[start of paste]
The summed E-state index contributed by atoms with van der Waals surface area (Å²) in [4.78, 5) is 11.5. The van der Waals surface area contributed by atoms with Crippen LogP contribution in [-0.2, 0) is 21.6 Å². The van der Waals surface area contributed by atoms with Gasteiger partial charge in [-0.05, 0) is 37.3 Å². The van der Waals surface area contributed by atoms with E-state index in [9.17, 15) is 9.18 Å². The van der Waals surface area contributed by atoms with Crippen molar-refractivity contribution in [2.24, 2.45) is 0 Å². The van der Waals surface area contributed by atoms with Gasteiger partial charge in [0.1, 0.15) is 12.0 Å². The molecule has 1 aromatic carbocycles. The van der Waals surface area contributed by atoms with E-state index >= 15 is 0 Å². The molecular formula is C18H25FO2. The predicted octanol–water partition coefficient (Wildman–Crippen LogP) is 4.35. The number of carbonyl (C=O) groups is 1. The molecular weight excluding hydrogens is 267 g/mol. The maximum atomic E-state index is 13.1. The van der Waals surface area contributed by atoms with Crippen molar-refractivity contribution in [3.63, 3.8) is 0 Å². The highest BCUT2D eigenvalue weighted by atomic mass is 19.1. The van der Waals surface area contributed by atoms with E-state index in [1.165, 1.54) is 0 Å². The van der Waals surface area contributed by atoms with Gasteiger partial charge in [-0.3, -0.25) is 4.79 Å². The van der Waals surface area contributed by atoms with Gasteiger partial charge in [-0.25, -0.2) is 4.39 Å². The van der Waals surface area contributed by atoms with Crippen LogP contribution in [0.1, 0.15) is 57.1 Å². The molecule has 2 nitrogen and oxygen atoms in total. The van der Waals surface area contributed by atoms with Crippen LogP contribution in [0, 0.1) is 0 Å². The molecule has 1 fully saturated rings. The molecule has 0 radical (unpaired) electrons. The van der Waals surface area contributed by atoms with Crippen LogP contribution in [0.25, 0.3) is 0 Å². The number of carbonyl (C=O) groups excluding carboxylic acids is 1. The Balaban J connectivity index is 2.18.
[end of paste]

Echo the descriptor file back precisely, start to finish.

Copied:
The summed E-state index contributed by atoms with van der Waals surface area (Å²) in [4.78, 5) is 11.5. The van der Waals surface area contributed by atoms with Crippen LogP contribution in [-0.2, 0) is 21.6 Å². The van der Waals surface area contributed by atoms with Gasteiger partial charge in [-0.05, 0) is 37.3 Å². The van der Waals surface area contributed by atoms with E-state index in [9.17, 15) is 9.18 Å². The van der Waals surface area contributed by atoms with Crippen molar-refractivity contribution in [2.24, 2.45) is 0 Å². The van der Waals surface area contributed by atoms with Gasteiger partial charge in [0.1, 0.15) is 12.0 Å². The molecule has 1 aromatic carbocycles. The van der Waals surface area contributed by atoms with E-state index >= 15 is 0 Å². The molecular formula is C18H25FO2. The predicted octanol–water partition coefficient (Wildman–Crippen LogP) is 4.35. The number of carbonyl (C=O) groups is 1. The molecular weight excluding hydrogens is 267 g/mol. The maximum atomic E-state index is 13.1. The van der Waals surface area contributed by atoms with Crippen molar-refractivity contribution in [3.63, 3.8) is 0 Å². The highest BCUT2D eigenvalue weighted by atomic mass is 19.1. The van der Waals surface area contributed by atoms with E-state index in [1.165, 1.54) is 0 Å². The van der Waals surface area contributed by atoms with Gasteiger partial charge in [-0.3, -0.25) is 4.79 Å². The van der Waals surface area contributed by atoms with Gasteiger partial charge in [-0.25, -0.2) is 4.39 Å². The van der Waals surface area contributed by atoms with Crippen LogP contribution in [0.1, 0.15) is 57.1 Å². The molecule has 2 nitrogen and oxygen atoms in total. The van der Waals surface area contributed by atoms with Crippen LogP contribution in [0, 0.1) is 0 Å². The molecule has 1 fully saturated rings. The molecule has 0 radical (unpaired) electrons. The van der Waals surface area contributed by atoms with Crippen LogP contribution in [0.25, 0.3) is 0 Å². The number of carbonyl (C=O) groups excluding carboxylic acids is 1. The Balaban J connectivity index is 2.18.